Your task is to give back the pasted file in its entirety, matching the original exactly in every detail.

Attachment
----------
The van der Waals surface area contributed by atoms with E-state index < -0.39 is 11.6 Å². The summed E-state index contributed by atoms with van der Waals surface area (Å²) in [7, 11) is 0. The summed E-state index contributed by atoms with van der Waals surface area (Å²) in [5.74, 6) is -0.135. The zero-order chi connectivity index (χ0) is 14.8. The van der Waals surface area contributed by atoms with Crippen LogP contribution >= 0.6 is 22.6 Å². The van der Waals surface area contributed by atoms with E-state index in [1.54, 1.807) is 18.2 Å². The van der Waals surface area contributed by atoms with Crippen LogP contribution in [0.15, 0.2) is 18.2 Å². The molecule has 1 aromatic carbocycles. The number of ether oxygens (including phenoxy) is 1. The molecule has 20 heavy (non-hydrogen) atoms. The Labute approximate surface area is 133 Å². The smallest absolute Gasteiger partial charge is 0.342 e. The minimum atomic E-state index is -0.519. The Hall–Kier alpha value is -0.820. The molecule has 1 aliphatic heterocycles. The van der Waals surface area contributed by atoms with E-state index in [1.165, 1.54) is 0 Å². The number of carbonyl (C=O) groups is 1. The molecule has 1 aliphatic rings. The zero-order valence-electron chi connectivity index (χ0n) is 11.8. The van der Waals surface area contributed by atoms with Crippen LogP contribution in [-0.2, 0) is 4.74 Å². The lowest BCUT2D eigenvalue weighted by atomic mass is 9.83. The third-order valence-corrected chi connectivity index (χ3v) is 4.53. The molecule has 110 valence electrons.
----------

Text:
The van der Waals surface area contributed by atoms with E-state index < -0.39 is 11.6 Å². The summed E-state index contributed by atoms with van der Waals surface area (Å²) in [7, 11) is 0. The summed E-state index contributed by atoms with van der Waals surface area (Å²) in [5.74, 6) is -0.135. The zero-order chi connectivity index (χ0) is 14.8. The van der Waals surface area contributed by atoms with Crippen LogP contribution >= 0.6 is 22.6 Å². The van der Waals surface area contributed by atoms with E-state index in [1.54, 1.807) is 18.2 Å². The van der Waals surface area contributed by atoms with Crippen LogP contribution in [0.15, 0.2) is 18.2 Å². The molecule has 1 aromatic carbocycles. The number of ether oxygens (including phenoxy) is 1. The molecule has 20 heavy (non-hydrogen) atoms. The Labute approximate surface area is 133 Å². The smallest absolute Gasteiger partial charge is 0.342 e. The minimum atomic E-state index is -0.519. The Hall–Kier alpha value is -0.820. The molecule has 1 aliphatic heterocycles. The van der Waals surface area contributed by atoms with E-state index in [1.165, 1.54) is 0 Å². The number of carbonyl (C=O) groups is 1. The molecule has 1 aliphatic rings. The zero-order valence-electron chi connectivity index (χ0n) is 11.8. The van der Waals surface area contributed by atoms with Crippen LogP contribution in [-0.2, 0) is 4.74 Å². The lowest BCUT2D eigenvalue weighted by atomic mass is 9.83. The third-order valence-corrected chi connectivity index (χ3v) is 4.53. The molecule has 110 valence electrons.